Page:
In the event these 1200 listings of Work Indexes do not include the particular one that applies to your particular material, you can readily determine it, since the Work Index expresses the resistance or a material to crushing and grinding and the relative efficiency of any machine.
How to Find the Work Index (Wi)
Let W represent the work input in Kwhr/T, F the feed size or diameter in microns of the square hole which 80% of the feed passes, P the product size or microns which 80% of the product passes, and Rr the reduction ratio F/P. To find the Work Index (IF/) use Equation 1.
How to Find the Work Input (W)
The following equation is used to find the work input (W) required to reduce from any feed size to any product size by dry crushing or wet grinding.
The work input (W) for dry grinding can be found by applying Equation 2a.
Equations 1, 2 and 2a may be solved graphically by plotting Wi/W against the product size (P) on log-log paper, as shown in Fig. 4.
Although the chart in Fig. 4 covers the range of product sizes from 100 to 1000 microns, it illustrates a practical method of developing charts to cover any product size range.
The 80% passing size in microns is a convenient term for expressing the fineness of a crushed or ground product. It is also a convenient base for calculating the reduction ratio and the work required for reduction. It is readily found by plotting the percent passing on log-log paper, as in Fig. 5, to determine the size distribution curve.
When the size distribution curves of the feed and product are parallel, the reduction ratio remains constant for all particle sizes, and the Work Index calculated from the 80% passing size is equivalent to that calculated on the basis of any other selected percent passing size.
Small differences between the slopes of the plotted feed and product lines have only a slight effect on the Work Index, proportional to the square root of the effect upon the surface areas. However, when the feed has had the fines removed the feed size is changed and the Work Index may be considerably in error. In cases where a crusher feed is scalped by passing over a grizzly screen, with openings equal to or smaller than the crusher openings, the tonnage and size distribution of the fines removed are rarely known. It is preferable, therefore, to consider the feed to the grizzly as being equivalent to the feed to the crusher and calculate the Work Index on this basis.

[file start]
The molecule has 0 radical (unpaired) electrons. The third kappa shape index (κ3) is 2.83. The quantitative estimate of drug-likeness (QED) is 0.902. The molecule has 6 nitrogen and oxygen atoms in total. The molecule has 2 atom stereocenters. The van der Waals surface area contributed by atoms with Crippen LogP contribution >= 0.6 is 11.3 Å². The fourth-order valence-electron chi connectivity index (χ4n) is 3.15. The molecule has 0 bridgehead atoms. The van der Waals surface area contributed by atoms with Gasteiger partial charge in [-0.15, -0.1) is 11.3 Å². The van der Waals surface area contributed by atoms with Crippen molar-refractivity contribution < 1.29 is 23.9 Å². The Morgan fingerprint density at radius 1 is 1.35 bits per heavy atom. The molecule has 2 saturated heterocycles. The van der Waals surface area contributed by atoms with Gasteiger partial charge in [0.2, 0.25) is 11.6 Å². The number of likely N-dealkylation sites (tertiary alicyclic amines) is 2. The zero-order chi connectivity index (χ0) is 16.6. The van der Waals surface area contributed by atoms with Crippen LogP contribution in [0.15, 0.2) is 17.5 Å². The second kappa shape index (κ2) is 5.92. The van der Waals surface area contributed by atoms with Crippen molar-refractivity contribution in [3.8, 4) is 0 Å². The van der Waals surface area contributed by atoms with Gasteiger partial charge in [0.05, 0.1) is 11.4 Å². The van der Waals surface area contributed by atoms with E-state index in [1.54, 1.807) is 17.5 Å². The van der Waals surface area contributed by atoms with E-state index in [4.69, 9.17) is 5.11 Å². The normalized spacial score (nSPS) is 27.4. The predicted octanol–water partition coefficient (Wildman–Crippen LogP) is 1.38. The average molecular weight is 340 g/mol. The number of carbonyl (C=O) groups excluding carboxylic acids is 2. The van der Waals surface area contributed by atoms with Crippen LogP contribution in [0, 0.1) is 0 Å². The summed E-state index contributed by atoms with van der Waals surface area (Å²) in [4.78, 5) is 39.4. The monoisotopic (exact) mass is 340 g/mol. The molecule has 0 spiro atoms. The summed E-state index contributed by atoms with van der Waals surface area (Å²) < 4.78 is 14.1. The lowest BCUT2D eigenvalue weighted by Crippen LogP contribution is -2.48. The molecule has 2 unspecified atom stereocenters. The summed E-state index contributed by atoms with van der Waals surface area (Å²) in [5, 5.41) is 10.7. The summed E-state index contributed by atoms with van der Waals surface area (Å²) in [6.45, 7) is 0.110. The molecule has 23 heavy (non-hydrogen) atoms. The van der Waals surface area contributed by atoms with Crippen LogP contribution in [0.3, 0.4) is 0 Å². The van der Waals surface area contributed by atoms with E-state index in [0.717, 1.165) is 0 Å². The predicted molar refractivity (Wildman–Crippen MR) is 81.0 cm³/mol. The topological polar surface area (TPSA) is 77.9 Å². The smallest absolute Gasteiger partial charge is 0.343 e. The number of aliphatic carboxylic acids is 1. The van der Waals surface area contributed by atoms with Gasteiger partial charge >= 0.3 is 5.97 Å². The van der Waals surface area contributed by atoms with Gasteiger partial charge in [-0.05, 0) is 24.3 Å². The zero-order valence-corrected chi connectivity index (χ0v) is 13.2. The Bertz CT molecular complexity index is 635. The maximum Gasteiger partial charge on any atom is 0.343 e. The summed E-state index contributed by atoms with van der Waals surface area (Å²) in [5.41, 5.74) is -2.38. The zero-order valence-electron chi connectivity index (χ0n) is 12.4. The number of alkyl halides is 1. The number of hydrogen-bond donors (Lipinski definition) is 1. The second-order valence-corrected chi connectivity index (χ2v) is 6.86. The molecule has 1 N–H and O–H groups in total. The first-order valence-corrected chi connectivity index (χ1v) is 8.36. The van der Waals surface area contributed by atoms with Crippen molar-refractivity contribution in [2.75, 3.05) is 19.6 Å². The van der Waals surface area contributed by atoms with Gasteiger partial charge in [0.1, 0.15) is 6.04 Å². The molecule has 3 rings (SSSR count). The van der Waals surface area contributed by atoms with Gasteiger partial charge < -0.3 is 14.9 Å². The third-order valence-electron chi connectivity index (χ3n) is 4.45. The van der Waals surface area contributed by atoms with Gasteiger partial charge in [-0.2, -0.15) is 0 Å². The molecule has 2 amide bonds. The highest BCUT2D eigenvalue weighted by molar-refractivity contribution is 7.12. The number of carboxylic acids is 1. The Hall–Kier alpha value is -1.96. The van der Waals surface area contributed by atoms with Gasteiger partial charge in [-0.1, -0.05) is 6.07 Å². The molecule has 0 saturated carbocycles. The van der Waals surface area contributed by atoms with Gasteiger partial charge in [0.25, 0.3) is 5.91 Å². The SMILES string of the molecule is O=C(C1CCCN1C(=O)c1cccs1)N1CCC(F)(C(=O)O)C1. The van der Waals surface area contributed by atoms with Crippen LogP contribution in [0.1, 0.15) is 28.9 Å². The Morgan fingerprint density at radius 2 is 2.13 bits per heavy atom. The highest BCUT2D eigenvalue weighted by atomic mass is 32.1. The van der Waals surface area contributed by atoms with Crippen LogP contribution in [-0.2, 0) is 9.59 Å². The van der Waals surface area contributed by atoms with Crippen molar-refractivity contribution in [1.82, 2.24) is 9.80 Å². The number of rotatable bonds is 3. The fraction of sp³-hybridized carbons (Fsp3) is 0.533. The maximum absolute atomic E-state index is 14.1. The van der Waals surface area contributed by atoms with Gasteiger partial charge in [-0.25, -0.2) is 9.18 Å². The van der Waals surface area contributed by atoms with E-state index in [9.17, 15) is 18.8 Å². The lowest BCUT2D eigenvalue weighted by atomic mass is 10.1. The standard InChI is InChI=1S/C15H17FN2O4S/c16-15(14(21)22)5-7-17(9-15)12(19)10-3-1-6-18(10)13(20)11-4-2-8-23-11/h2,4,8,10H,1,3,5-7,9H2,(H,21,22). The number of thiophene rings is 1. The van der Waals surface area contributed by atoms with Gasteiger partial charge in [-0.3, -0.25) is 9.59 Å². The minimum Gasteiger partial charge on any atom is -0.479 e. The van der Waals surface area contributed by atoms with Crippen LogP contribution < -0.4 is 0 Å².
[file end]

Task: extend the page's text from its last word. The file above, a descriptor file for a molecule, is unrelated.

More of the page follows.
How to Correct Calculated Work Indexes for Unnatural Feeds
Several methods (2) have been used to correct the calculated Work Index for large differences between the product and feed slopes, when plotted as in Fig. 5. A newer method is the use of the average reduction ratio Rra. This can be obtained by averaging the reduction ratios at 90, 70, 50, 30 and 10% passing. The reduction ratio, at any percent passing, can be obtained quickly. Place a piece of the log- log paper (the same as used in plotting) along the percent passing line as indicated by the dotted lines A and B, Fig. 5. With point A coinciding with 100 on the micron scale and B coinciding with 773 on the same scale, 7.73 is the reduction ratio at that percent passing.
The Work Index values listed in Table I and II apply directly to a wet grinding overflow type rod mill 7.5 feet in diameter in open circuit; and to a wet grinding overflow type ball mill 7.5 feet in diameter in closed circuit with a rake classifier at 250% circulating load, and with 80% or more of the feed passing 4 mesh. Correction factors should be applied for over-size feed and other operating conditions which change the grinding efficiency. When Work Index values at several different product sizes are available (see Tables I and II), the value nearest the actual product size should be used. The Work Index represents the total work input necessary in installations of average efficiency.How to Find Work Index From Impact Crushing Tests
Where C represents the impact crushing strength (1) in foot-pounds per inch of thickness and S is the specific gravity, the Work Index is found by Equation 3.
Equation 3: Wi = 2.59 C/S
How to Find Impact Crushing Strength From the Work Index
The impact crushing strength (C) is found from the listed Work Index by Equation 4.
Equation 4: C = Wi S/2.59
How to Find Work Index From Closed Circuit Grindability Tests
Where Grp represents the rod mill grindability (1) in net grams produced per revolution of the test mill which passes a sieve opening of Pi microns, the Work Index is found from equation 5.